The thread of Filipino-American history began on October 15, 1587, when the first Filipinos arrived on US shores aboard Spanish colonial ships. In the late 2000’s, California and Hawaii started to celebrate Filipino-American History Month in October to commemorate this arrival, and the US Congress proclaimed this month nationally in 2009. Now this is one of the many occasions in which our country honors various racial and ethnic groups, trying to remedy the fact that we typically and primarily recognize the contributions of white notables and white culture. As such, October has become the occasion for Filipino-American groups to hold festivals, remember history, and celebrate heritage.

As the spouse of one Filipina and the father of another, I have experienced something of Filipino culture over the past 20 years. As a white man who grew up in a nearly all-white community in Wisconsin, Filipino culture operates outside me and around me, but not within me. In many respects and to my own shame, I still know relatively little about Filipino culture and history. I can cook some of the dishes — my in-laws have tell me I make a mean adobo — but I don’t know Tagalog and can give you only a rudimentary accounting of Filipino geography and events. As a result, I had to research most of the information on which this essay is based.

Filipinos came to the lands that became this country nearly 450 years ago and have been contributing to American culture ever since. This fact alone gives lie to the claim that this is a white country made for white people, not even acknowledging the Native peoples who have been here for tens of thousands of years and the African peoples brought here by force. The only time that this land was “racially pure” — whatever that means — was before white people first came here. Since that time, we have been interacting, relating, and procreating across groups, however much some people don’t want that to be true or want to prevent it. And we white people have often wanted to prevent it.

So Filipinos first came here because of Spain’s colonization of both Latin America and the Philippines and the immigration of people between them. Then, after the Spanish-American War at the close of the 19th century, America became the Philippines’ colonizer. Filipinos started their second wave of immigration to the US, with many of them immigrating to California to work as farmworkers in the 1920s and 1930s. From the 1930s through the 1960s, the Filipino farmworkers — known as manongs after a title of respect from Ilocano, a Filipino dialect — agitated for better working conditions, culminating in the Delano Grape Strike, starting in 1965. Larry Itliong, a Filipino labor leader, led Filipino farmworkers in walking off the job. Itliong joined with Cesar Chavez, the Latino labor organizer, to direct the strike over the course of the next 5 years, until the United Farm Workers finally gained a contract with the growers.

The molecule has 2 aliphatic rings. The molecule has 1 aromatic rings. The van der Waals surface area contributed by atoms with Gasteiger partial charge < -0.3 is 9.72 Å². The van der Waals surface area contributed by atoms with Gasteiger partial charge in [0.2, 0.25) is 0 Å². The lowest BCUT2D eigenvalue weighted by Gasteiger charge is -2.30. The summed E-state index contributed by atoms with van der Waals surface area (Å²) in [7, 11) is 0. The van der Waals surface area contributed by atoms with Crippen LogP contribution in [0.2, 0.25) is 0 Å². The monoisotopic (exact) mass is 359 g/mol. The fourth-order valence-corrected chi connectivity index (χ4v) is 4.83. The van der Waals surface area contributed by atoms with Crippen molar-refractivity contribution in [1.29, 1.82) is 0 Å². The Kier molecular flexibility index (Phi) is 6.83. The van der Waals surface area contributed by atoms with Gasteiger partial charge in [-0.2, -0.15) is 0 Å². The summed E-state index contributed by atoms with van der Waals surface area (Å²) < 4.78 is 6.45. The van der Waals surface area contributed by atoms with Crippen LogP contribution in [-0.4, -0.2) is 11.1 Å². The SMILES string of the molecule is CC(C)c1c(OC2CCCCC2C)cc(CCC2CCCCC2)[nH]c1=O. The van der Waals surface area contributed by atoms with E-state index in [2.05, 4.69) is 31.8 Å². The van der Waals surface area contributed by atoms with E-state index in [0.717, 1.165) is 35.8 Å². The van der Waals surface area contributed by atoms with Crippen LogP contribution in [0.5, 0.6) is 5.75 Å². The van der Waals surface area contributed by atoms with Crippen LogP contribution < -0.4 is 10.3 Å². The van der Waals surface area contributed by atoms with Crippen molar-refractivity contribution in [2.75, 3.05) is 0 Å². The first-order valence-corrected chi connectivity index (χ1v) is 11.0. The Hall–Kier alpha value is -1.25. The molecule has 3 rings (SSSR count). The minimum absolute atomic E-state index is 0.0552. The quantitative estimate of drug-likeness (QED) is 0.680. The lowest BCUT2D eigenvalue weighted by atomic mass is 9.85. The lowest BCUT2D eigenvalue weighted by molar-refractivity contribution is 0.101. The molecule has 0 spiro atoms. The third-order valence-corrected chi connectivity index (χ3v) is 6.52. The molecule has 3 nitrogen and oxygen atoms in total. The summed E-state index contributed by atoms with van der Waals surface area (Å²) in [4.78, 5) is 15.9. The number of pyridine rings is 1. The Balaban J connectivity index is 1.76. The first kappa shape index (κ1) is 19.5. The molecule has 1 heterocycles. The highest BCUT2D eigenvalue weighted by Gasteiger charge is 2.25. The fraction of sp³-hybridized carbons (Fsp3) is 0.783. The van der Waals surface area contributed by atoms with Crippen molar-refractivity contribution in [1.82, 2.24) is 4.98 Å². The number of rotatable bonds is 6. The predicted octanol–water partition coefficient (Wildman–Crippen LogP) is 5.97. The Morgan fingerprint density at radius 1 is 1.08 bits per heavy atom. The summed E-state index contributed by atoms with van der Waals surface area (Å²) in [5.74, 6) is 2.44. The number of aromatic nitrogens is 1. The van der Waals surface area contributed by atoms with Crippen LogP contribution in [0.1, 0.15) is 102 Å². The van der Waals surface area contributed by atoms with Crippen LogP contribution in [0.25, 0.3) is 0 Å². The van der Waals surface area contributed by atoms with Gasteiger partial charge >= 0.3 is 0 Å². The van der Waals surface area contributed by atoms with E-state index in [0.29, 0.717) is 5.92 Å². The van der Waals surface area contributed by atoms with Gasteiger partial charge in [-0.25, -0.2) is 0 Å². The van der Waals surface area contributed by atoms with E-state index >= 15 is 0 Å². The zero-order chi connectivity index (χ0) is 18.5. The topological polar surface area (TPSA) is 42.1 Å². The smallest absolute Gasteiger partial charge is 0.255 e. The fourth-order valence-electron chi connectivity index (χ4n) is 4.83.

This is just one example of Filipino-Americans as one of many racial and ethnic groups who have built this country and who are fighting for this same country to acknowledge their contributions. As a society, many of us may have made some strides in recognizing that our history is not just about the contributions of straight white men, but we have so much farther to go, and we white people need to be so much more resilient in hearing and telling this story. This real story of America — the struggles, the ways that white people have tried to deny all peoples of color, the occasional white antiracist who breaks through, the triumph and brilliance of people of color in spite of this white opposition — it is vital that we tell this story. It is vital first because it is true, and it is vital next because it is beautiful. Would you rather have a cloth of bleached white that tears when you first touch it, or would you rather have a resilient, breathtaking cloth of many colors, woven together in intricate, enduring knots? I hope that this October, we can celebrate the threads woven into this cloth by our Filipino siblings from throughout our history, and do so much better at celebrating the multiplicity of those threads on every day of the year. 

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